Kate Middleton take note: this is how it’s done.
Michelle Obama reminded everyone last night that when it comes to first lady style, she reigns supreme.
At the Obama administration’s third official state dinner last night to receive President Hu Jintao of China, Mrs. O wore a dramatic red silk and black petal-printed Alexander McQueen dress from Sarah Burton‘s 2011 resort collection. Of course, it wasn’t the exact same dress from McQueen resort–the original dress had puffy sleeves and the one Mrs. O wore was sleeveless to show off her famous guns. While some speculated that the First Lady might wear a Chinese or Chinese American designer to the dinner–she wore a dress by Indian-American designer Naeem Khan to the state dinner hosting Indian Prime Minister Manmohan Singh–it seems likely some consideration was given to the bold color choice given the significance of red to Chinese culture.
In her first piece for the Daily Beast, former Washington Post fashion editor Robin Givhan read meaning into the how the dress speaks to changes in the fashion industry and the industry’s future in China:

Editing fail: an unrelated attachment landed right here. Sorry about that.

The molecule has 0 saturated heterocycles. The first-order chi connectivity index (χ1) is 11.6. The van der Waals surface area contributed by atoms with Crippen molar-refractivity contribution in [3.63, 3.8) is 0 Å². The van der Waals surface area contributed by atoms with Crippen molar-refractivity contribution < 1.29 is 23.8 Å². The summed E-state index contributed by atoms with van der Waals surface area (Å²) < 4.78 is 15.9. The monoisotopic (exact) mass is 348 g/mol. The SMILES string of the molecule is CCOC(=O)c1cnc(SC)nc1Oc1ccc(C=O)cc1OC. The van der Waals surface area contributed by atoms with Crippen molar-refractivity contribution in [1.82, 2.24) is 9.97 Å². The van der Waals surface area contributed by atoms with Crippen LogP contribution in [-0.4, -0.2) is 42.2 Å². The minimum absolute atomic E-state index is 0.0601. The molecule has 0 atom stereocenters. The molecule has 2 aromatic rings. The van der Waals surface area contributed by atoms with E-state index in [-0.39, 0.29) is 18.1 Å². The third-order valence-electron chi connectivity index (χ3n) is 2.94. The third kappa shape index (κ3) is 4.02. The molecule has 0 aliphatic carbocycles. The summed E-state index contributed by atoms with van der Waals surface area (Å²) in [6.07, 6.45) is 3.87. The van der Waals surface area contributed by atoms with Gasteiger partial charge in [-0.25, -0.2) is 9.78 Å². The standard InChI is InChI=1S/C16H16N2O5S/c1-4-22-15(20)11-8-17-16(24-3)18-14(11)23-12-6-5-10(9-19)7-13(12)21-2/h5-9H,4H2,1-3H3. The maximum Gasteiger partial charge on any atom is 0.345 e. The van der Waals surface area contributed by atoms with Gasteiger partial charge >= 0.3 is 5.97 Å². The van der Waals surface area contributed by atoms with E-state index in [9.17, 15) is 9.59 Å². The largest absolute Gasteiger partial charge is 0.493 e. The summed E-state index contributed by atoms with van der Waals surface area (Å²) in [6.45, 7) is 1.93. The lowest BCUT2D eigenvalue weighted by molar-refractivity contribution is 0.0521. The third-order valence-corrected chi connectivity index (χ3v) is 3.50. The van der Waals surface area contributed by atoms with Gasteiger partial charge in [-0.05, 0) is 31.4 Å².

The red petal print, silk organza gown wasn’t so much an act of diplomacy as a broad statement about the new realities of the fashion industry. In choosing a dress from Alexander McQueen, Mrs. Obama championed the cause of artisan design, the legacy of bespoke tailoring, and the staggering creativity that can be nurtured in the frock trade when it is at its best. The sleeveless dress, with its asymmetrical neckline, was created by a house that represents the designer imagination at its most indulgent and devilish. And in wearing the gown to honor China, a country that many view with disdain for its abundance of cheap labor, counterfeit products, and poor labor practices, Mrs. Obama seemed to be recognizing the country’s inevitable place in the fashion cycle and giving it its due. Indeed, Chinese consumers represent a vast new marketplace for designer companies, and the production quality of its factories continues to improve. In short, Mrs. Obama’s choice was an optimistic celebration of all that fashion can be and it seemed to suggest that China was welcome to be a part of that vision.
Symbolism and industry insights aside, it was simply a fantastic look–one of many stunning black tie ensembles the First Lady has worn over the past few years. While the buzz over Mrs. O’s togs is not at the fever pitch it was when the Obama’s took office, last night’s McQueen had us reminiscing about some of her best sartorial moments. So we asked Mary Tomer, the founder and editor of Mrs.O, the site the documents and identifies what the First Lady wears in meticulous detail, for her top ten Michelle Obama black tie looks.
Here they are: